On a blustery winter day in Boise, Idaho, a small cargo plane touched down at the airport carrying within its belly some very special passengers—49 dogs of all sizes, ages and breeds who, just hours earlier, had faced the grim fate of euthanasia at an overcrowded Arizona animal shelter.
Tucked securely into crates for the short flight, these barking, wagging fur balls were getting their second chance at life thanks to Dog Is My Copilot (DIMC), a volunteer organization that uses private planes to transport animals from overcrowded, high-kill shelters, to no-kill shelters that are under- populated and in need of more animals to adopt out.
The dogs on this particular flight were headed for Boise’s Idaho Humane Society, one of several shelters throughout Idaho that receive animals from DIMC. However, DIMC also partners with the Animal Shelter of the Wood River Valley and last year delivered about 40 animals to the Hailey facility.
Nadia Novik, animal operations manager and veterinary technician for the Animal Shelter of the Wood River Valley, said the animals typically come in from California.
“They haven’t caught up with spaying and neutering services and, unfortunately, those shelters are filling up like crazy,” Novik said. “Nobody wants to be a kill shelter, but when you’re out of space, you only have so many options. What adds to the problem is they can’t just drive the animals to the next shelter up the road because they’re overcrowded, too. They have to fly them somewhere else.”
FLYING ANIMALS TO SAFETY
Enter Peter Rork, a private pilot and retired orthopedic surgeon who practiced medicine in Sun Valley in the 1980s, then retired to Jackson, Wyoming, in 1990. That’s when he decided to dedicate his life to rescuing doomed animals from shelters.
“What we provide is long-distance transportation to a whole new set of shelters in a different region that would otherwise be unreachable,” Rork said about DIMC rescue flights. “You can’t pack 25 or 50 dogs into crates and drive them 20 hours in a van. That’s tough on everyone, especially the dogs. But we can knock a flight out in four hours.”
Rork said some animals get sick and pass gas while flying, which fills the plane with an uncomfortable odor. “I’ve gotten used to it,” he said with a laugh and noted that before the flight medical professionals and animal rescue workers carefully screen all the animals. All of the animals have medical certificates when they board.
Rork co-founded DIMC along with Arizona attorney Judy Zimet in 2012. He does the flying, often in his own Cessna, and Zimet serves as ground control, flight coordinator, and liaison to the media and various shelters. DIMC flies in and out of 11 states in the Rocky Mountain and Pacific West regions. In the past three and a half years the organization has transported almost 3,500 dogs and cats to safety. Recently DIMC acquired a larger Cessna Caravan aircraft that can carry up to 150 animal passengers at one time.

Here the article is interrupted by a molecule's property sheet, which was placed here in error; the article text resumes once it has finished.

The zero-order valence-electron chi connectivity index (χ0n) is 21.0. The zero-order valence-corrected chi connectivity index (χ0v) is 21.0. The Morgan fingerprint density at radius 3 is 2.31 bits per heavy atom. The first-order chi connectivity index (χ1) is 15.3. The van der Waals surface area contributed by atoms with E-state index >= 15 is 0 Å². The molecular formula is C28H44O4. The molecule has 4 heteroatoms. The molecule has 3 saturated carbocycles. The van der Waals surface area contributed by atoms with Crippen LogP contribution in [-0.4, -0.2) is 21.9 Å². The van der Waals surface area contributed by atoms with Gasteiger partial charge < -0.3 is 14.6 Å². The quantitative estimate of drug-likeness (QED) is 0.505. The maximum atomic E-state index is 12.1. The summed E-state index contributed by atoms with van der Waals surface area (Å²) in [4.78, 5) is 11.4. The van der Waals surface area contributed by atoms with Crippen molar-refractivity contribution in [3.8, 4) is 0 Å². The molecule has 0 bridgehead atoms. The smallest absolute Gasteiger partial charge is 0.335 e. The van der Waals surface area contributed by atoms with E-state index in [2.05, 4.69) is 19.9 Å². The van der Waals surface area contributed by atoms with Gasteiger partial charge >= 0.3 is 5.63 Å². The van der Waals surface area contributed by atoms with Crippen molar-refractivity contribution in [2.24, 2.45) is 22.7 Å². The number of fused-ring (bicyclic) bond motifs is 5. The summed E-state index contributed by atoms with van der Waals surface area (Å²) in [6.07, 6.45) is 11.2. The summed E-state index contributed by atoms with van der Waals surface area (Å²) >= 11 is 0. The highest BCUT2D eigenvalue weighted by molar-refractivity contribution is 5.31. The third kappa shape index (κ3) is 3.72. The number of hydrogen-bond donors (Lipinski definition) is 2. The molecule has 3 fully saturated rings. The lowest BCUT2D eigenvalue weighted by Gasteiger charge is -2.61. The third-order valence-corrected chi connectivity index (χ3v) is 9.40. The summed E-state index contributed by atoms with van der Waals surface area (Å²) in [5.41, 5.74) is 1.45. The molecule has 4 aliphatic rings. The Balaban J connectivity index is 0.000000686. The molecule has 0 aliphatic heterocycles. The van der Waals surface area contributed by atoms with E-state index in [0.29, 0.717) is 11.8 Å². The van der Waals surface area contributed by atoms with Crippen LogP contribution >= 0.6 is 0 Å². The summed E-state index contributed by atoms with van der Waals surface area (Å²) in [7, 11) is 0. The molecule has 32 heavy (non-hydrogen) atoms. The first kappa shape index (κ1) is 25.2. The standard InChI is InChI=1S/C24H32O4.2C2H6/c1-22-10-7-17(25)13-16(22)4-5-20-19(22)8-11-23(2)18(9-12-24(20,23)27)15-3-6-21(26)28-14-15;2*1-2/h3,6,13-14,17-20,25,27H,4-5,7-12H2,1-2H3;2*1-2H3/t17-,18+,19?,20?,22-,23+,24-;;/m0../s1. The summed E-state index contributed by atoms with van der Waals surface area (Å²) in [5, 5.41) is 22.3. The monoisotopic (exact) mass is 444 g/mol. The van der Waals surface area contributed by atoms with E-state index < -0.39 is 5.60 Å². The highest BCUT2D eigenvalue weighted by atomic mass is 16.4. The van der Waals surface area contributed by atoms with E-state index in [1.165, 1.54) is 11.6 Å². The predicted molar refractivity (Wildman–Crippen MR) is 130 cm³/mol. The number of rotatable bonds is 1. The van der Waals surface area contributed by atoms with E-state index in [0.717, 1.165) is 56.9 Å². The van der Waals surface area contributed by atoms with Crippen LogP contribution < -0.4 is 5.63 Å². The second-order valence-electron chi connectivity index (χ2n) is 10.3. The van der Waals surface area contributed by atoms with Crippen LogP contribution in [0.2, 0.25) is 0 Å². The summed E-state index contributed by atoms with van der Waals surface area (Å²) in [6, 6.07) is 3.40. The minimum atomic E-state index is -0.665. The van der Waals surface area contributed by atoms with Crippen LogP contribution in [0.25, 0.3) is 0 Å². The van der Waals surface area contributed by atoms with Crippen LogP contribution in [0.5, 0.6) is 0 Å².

The Animal Shelter of the Wood River Valley also partners with a second animal flight organization, California-based Wings of Rescue. Founded in 2011, Wings of Rescue has about 25 volunteer pilots who use their own planes to fly rescue missions, and also charters a larger Metroliner aircraft that can carry up to 160 animals. Since its start, Wings has transported about 16,000 animals and currently flies to 10 states and Calgary, Canada.
Both DIMC and Wings require that the receiving shelter is a no-kill facility and that the shelter must first help their local pets, meaning local animals won’t be displaced to accommodate the transfers.
Novik said that the Wood River shelter’s free countywide spay and neuter services have been so successful that it has resulted in more space for transferred animals. “We’re fortunately not seeing the number of strays or puppies and kittens in our area that used to overwhelm us, so about 40 percent of our animals come in as transfers.
“The concept of this is amazing,” Novik continued. “The fact that we’re getting animals from shelters in California where they are literally being euthanized for space and bringing them here relatively easily and in large quantities is incredible. Think of all the lives we can save.”
‘MY DOG NO LONGER MATCHES MY DRAPES’
The stories behind some of these rescued pets are both heartwarming and heartbreaking and confirm why the life flights are so needed.
“We just transported a puppy that somebody threw in a dumpster,” said Cindy Smith, co-founder of Wings of Rescue. “He
just had a big hernia and needed some surgery, but someone threw this 6-week-old, 2-pound puppy in the dumpster. There are all sorts of animals in shelters,” she added. “Moms with newborns who get put down. Pregnant dogs and cats that get put down. There are seniors and purebred dogs, all highly adoptable, that get euthanized every day, and it just doesn’t have to happen.